Wybran’s particular field of expertise was the interaction of opium-based drugs with human lymphocytes (white blood cells, which are responsible for immunity defenses). A paper he wrote on his findings in 1979 for the Journal of Immunology was the most cited article in the field during the early 1980s. Wibran was also involved in early AIDS research.

As an active member of Belgium’s community of some 30,000 Jews, Wibran had headed the Brussels section of the men’s communal organization Bnai Brith. In December 1988, he became the chairman of the Coordinating Committee of Jewish Organizations in Belgium.

In that capacity, Wibran was involved in the emotionally-charged campaign of causing the removal of a Catholic Carmelite convent from the grounds of what had been the Auschwitz death camp, in Poland. In 1987, the Catholic Church ordered the convent to move, but by 1989, this still had not happened.

Men of peace and dialogue

As head of the Belgian Auschwitz Committee, Joe Wybran visited Poland shortly before his death to meet with Cardinal Jozef Glemp, the Church’s highest official in the country, to urge for the closing of the convent. He also participated in demonstrations outside the Church’s diplomatic mission in Brussels.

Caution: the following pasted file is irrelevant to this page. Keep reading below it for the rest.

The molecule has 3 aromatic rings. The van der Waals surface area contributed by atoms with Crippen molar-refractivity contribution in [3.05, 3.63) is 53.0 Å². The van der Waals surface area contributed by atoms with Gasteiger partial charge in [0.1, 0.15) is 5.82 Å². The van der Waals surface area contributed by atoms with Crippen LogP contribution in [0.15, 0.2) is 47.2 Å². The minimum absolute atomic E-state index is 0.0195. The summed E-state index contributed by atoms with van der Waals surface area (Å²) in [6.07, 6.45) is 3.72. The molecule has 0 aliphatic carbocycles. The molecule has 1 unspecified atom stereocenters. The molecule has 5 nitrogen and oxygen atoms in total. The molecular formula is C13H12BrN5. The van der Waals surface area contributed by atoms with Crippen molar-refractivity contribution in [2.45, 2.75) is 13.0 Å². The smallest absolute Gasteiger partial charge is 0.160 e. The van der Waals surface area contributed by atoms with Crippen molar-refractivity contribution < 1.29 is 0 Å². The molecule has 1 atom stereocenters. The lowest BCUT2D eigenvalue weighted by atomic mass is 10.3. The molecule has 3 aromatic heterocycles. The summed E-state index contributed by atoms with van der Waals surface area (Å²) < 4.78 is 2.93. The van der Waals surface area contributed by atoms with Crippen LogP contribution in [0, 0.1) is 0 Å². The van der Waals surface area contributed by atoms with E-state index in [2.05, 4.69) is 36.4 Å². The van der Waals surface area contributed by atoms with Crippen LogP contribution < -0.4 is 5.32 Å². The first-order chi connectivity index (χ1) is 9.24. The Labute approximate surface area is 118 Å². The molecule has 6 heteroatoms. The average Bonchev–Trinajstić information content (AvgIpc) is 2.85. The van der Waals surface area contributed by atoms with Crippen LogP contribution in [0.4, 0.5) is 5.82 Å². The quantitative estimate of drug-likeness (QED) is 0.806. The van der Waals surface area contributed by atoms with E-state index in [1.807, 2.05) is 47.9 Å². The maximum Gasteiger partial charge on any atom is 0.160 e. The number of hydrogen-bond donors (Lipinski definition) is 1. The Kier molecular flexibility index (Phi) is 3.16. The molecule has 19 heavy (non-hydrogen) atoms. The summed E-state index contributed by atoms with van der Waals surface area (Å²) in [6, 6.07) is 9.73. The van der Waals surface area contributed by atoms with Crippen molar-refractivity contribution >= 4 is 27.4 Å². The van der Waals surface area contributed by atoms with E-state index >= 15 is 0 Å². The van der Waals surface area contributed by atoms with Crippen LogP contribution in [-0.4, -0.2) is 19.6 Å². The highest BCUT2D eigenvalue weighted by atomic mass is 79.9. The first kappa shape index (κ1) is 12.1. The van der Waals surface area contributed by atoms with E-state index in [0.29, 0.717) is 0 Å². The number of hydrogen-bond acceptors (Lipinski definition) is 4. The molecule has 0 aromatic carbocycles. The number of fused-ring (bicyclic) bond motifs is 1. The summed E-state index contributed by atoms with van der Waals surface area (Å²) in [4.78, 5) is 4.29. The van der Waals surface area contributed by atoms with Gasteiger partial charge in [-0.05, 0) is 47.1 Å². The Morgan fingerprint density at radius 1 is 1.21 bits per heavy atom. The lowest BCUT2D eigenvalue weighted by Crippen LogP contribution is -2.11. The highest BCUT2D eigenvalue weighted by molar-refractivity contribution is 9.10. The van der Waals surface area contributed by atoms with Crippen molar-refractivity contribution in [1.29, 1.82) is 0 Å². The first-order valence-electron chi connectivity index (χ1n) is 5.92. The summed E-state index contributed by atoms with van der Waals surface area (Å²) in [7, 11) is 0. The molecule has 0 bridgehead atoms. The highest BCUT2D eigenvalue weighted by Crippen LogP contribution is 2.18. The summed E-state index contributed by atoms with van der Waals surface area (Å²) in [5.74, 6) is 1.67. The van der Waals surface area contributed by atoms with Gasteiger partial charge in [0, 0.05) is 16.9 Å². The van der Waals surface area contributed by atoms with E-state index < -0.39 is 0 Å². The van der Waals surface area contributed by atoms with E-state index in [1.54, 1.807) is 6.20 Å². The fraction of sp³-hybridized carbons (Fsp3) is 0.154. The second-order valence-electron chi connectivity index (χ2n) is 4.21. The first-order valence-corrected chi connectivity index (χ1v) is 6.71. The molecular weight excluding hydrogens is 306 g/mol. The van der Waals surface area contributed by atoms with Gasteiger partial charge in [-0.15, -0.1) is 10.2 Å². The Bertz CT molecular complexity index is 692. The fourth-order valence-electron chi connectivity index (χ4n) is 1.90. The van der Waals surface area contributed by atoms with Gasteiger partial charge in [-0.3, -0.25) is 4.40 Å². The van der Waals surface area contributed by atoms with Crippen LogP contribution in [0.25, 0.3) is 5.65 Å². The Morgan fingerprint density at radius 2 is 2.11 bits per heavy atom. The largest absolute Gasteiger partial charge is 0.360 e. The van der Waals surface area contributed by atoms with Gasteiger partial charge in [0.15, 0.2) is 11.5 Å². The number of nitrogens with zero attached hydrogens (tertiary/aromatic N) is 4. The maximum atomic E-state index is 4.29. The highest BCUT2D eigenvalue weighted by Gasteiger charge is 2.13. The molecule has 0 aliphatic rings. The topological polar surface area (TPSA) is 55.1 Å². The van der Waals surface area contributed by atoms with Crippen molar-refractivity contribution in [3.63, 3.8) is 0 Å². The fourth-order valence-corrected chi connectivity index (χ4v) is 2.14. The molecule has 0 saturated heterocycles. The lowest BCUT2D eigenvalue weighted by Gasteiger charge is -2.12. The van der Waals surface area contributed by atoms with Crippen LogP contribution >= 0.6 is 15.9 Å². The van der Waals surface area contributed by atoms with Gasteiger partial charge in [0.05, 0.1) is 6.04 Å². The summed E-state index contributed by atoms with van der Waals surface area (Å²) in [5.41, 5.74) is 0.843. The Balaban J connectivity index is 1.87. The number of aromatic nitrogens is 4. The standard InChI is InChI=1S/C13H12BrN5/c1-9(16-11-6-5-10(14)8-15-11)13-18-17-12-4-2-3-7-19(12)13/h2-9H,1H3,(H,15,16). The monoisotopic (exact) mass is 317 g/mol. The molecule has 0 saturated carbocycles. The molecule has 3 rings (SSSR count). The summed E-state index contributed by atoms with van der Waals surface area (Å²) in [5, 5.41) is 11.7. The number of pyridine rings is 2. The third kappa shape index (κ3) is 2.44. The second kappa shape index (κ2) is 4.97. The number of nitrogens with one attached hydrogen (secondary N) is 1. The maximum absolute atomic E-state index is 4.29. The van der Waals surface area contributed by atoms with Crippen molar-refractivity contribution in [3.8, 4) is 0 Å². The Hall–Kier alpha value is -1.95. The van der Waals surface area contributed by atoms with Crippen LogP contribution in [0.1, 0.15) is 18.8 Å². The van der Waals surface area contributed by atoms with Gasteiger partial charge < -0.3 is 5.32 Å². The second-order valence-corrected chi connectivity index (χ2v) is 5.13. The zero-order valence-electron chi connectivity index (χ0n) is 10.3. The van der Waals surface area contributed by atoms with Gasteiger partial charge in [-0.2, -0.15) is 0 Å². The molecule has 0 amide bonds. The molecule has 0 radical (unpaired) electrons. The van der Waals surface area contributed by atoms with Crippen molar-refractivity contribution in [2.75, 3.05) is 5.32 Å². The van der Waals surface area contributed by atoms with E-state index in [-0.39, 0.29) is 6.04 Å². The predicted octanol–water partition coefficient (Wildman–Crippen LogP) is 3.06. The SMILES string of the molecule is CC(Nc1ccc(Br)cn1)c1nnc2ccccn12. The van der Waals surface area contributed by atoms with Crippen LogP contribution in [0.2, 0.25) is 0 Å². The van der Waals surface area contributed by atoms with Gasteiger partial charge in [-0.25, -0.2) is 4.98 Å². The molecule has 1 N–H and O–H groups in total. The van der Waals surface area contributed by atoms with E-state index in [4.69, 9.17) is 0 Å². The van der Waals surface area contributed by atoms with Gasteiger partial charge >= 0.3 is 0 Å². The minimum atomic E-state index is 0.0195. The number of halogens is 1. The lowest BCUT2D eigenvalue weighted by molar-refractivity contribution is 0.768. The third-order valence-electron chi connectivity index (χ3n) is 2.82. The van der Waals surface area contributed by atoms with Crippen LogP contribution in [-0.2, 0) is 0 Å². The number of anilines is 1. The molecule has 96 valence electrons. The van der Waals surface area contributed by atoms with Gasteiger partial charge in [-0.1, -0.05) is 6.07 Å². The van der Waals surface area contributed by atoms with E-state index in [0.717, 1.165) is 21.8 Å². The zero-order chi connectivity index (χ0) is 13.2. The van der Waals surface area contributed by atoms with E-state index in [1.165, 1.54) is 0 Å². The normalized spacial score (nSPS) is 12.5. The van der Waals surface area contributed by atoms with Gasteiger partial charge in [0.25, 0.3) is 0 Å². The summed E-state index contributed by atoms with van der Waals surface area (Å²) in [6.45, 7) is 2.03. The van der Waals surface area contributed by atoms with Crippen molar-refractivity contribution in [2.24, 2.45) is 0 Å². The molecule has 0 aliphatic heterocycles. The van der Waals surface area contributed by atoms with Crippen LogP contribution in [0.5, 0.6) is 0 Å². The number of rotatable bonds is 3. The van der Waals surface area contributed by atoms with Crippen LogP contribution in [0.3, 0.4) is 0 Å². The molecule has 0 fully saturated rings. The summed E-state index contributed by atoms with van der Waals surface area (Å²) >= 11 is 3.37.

Initial speculation after his death, therefore, suggested that he had been assassinated by right-wing terrorists in response to his efforts regarding the convent. At the time, for example, Avi Primor, then Israel’s ambassador to Belgium, told the Associated Press that he suspected Belgian neo-Nazis of the murder, saying that, “They have a lot of reason to be angry at Prof. Wybran.”